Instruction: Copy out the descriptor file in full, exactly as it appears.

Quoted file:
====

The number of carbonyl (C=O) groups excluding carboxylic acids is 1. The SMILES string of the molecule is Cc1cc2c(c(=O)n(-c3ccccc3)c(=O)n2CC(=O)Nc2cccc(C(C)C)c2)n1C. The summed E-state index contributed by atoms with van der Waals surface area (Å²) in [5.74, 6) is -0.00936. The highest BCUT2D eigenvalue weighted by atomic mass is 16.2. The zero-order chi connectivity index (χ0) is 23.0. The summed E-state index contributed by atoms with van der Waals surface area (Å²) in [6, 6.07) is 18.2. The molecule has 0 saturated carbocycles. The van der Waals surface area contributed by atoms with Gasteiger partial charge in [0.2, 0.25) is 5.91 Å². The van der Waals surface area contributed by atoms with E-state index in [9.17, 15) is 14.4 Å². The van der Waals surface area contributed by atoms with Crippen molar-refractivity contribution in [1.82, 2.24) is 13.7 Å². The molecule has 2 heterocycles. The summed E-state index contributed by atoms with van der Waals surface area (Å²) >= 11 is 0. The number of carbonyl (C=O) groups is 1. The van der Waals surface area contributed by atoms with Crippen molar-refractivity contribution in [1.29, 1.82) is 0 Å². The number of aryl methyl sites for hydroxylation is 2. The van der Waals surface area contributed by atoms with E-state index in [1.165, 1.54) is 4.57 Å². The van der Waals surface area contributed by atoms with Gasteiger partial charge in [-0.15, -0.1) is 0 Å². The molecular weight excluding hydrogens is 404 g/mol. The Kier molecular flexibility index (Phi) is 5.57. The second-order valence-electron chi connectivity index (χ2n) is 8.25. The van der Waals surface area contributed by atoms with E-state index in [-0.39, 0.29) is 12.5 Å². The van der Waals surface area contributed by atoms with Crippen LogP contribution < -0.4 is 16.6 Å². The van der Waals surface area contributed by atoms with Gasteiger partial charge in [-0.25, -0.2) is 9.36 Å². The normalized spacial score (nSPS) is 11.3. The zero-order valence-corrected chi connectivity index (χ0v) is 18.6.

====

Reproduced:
The number of carbonyl (C=O) groups excluding carboxylic acids is 1. The SMILES string of the molecule is Cc1cc2c(c(=O)n(-c3ccccc3)c(=O)n2CC(=O)Nc2cccc(C(C)C)c2)n1C. The summed E-state index contributed by atoms with van der Waals surface area (Å²) in [5.74, 6) is -0.00936. The highest BCUT2D eigenvalue weighted by atomic mass is 16.2. The zero-order chi connectivity index (χ0) is 23.0. The summed E-state index contributed by atoms with van der Waals surface area (Å²) in [6, 6.07) is 18.2. The molecule has 0 saturated carbocycles. The van der Waals surface area contributed by atoms with Gasteiger partial charge in [0.2, 0.25) is 5.91 Å². The van der Waals surface area contributed by atoms with E-state index in [9.17, 15) is 14.4 Å². The van der Waals surface area contributed by atoms with Crippen molar-refractivity contribution in [1.82, 2.24) is 13.7 Å². The molecule has 2 heterocycles. The summed E-state index contributed by atoms with van der Waals surface area (Å²) >= 11 is 0. The number of carbonyl (C=O) groups is 1. The van der Waals surface area contributed by atoms with Crippen molar-refractivity contribution in [1.29, 1.82) is 0 Å². The number of aryl methyl sites for hydroxylation is 2. The van der Waals surface area contributed by atoms with E-state index in [1.165, 1.54) is 4.57 Å². The van der Waals surface area contributed by atoms with Gasteiger partial charge in [-0.15, -0.1) is 0 Å². The molecular weight excluding hydrogens is 404 g/mol. The Kier molecular flexibility index (Phi) is 5.57. The second-order valence-electron chi connectivity index (χ2n) is 8.25. The van der Waals surface area contributed by atoms with E-state index in [-0.39, 0.29) is 12.5 Å². The van der Waals surface area contributed by atoms with Crippen LogP contribution < -0.4 is 16.6 Å². The van der Waals surface area contributed by atoms with Gasteiger partial charge in [-0.25, -0.2) is 9.36 Å². The normalized spacial score (nSPS) is 11.3. The zero-order valence-corrected chi connectivity index (χ0v) is 18.6.